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Stress Awareness Month - Tools for Effective Stress Management

23 April 2020
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The World Health Organization declared Covid-19 to be a pandemic on March 12, 2020. The size and unpredictable nature of this global event can lead to feelings of uncertainty and fear, and can bring up emotions like shock, confusion, frustration, and worry. Not to mention the stress related to the economic consequences of the virus, there are very real impacts on the mental well-being of Chicagoans, Americans, and humans the world over. Now more than ever, it is important to understand stress, it's impacts and the methods for effective stress management.

In addition to bringing the warmer days of Spring, every April marks Stress Awareness Month. Health organizations across the world take the time to educate and train on stress, it’s impacts and how to effectively manage it. There are several types of stress that people may face at different times in their lives. The everyday stresses of jobs and family are the most common. The stress of a sudden change such as a job loss, illness, or divorce. Lastly, the type of stress that is most concerning, traumatic stress such as a major illness, an accident or a tragic death of a loved one. Covid-19 is impacting us all in different ways but there is no doubt that everyone is experiencing stress related to the health crisis. Most people are working from home while also educating their kids, many have lost jobs, and all are experiencing the global trauma. Below, we’ve outlined some helpful insights into managing and reducing stress.

Managing Stress

According to Columbia University’s Irving Medical Center, it is important to identify the natural response to stress. “Knowing the type of stress response can help determine the best coping strategies…” Consider the stress-responses outlined below:

  • Response: I feel the need to mobilize. I have a desire to take action or take control.
  • Response: I want to run away. My thoughts are racing and I feel keyed up.
  • Response: I feel immobilized. I don’t feel like doing anything and can’t motivate myself.
  • Response: I feel disconnected. I compartmentalize negative feelings and avoid addressing them.
  • Response: I feel okay. I have ups and downs as I adjust but am able to stay within a comfortable enough emotional range. I’m consistently taking steps towards my goals.

Sometimes, the most challenging part of tackling stress is identifying ways to talk about it. This is true in today's climate as well as during any typical workday. There are a lot of different ways to address your stress and many of them can also be used safely from home. Consider the coping mechanisms suggest by the team at Columbia:

  • Focus on balance — set goals and take breaks.
  • Soothe worried feelings by decreasing exposure to triggering information — set boundaries with media consumption and identify negative thinking patterns.
  • Encourage healthy action by increasing sensory information — plan on connecting with a friend and create a flexible daily schedule.
  • Make time to reflect and connect with “bad” feelings in small doses. — Talk with friends. Move on to something lighter when you begin to feel overwhelmed.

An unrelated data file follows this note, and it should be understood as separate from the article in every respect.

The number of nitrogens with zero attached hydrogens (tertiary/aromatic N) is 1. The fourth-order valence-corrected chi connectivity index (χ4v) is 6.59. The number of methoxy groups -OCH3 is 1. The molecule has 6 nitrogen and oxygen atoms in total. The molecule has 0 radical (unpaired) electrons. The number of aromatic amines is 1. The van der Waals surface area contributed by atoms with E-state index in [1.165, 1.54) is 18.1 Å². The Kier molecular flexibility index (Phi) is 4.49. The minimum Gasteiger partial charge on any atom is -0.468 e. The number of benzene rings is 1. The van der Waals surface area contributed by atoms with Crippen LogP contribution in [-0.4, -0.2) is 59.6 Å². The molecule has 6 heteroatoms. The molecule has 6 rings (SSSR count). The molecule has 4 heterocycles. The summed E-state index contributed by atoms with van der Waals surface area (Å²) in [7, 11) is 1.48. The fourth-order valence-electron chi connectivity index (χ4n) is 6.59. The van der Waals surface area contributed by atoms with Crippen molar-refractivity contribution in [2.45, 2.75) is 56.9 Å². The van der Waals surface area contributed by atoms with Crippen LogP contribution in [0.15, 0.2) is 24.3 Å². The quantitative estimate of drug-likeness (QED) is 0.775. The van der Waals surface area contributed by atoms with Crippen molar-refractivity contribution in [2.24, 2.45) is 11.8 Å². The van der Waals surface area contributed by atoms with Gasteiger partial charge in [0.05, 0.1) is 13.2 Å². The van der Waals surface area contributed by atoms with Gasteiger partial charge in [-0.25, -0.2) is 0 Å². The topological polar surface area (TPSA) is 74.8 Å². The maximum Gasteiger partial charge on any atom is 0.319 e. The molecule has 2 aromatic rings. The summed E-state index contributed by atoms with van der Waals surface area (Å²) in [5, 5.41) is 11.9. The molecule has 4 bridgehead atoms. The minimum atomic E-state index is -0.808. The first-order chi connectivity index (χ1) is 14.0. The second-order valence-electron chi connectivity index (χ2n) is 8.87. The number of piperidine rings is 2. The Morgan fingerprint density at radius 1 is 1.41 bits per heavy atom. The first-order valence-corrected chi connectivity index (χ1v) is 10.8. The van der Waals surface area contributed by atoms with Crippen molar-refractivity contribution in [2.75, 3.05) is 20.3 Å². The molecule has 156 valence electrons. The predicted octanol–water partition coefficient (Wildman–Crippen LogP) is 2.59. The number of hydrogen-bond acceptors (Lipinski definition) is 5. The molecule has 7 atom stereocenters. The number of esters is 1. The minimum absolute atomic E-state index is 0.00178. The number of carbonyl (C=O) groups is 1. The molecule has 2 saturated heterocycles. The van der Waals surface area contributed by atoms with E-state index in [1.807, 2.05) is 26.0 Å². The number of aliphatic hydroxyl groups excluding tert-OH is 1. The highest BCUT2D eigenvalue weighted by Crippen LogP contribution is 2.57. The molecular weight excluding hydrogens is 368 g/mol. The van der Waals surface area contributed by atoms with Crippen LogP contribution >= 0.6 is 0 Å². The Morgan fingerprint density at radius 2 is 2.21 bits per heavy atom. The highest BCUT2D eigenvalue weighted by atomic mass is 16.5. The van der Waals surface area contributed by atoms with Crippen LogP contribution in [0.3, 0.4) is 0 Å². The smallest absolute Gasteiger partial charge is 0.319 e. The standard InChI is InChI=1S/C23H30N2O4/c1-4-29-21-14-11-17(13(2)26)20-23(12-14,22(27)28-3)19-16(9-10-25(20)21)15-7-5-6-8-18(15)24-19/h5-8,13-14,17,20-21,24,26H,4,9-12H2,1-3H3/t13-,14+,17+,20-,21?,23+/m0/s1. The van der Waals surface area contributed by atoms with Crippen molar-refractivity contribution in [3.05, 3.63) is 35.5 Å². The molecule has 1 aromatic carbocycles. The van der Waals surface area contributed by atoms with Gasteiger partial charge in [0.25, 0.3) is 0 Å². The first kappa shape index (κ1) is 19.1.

• Engage in self-reflection to identify the coping tools that work best; this will help harness them reliably when needed.

Reducing Stress

Just like routines have changed when it comes to work and play, strategies for reducing stress also need to adjust to meet the new reality. Below are some tips for coping with stress before it gets out of control, all of which can be done safely while maintaining social distance.

  • Relaxation – Learn to incorporate some relaxation techniques into your daily life. Meditation, journaling, and breathing exercises are just a few ways to find a moment of escape and to reduce those stress hormones. If you aren’t familiar with skills like meditation, try downloading a helpful guided meditation app like Balance. Our team member, Vic Howell like to listen to music, talk with old friends and puzzle!
  • Exercise – Even 20-30 minutes a day of walking is a great stress reliever and a good way to get your mind off your daily worries. As long as you can maintain your social distance, walking and running outside are both great sources of exercise but are also a safe and acceptable way to get out of the house. Yoga and low impact cardio routines are two other suggestions made by the Atlantic. Focus CEO, Tim Anderson is an avid runner and now takes care to adjust his running route to steer clear of congested areas. The photo below is of Tim competing in a marathon back in 2019.
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  • Laugh a little – Carve out some time to spend doing something enjoyable. Spending time, even virtually, with friends and family or binging a favorite show on Netflix are accessible ways to have some fun. Another great option is to seek out positive sources of media, like John Krasinski’s new web series, Some Good News. SVP of Marketing and Administration, Kendall Lettinga spreads cheer with the adorable videos of her daughter’s laughing fits.

While there isn’t a one size fits all solution for effective stress management, some combination of these strategies may help to reduce stress levels.

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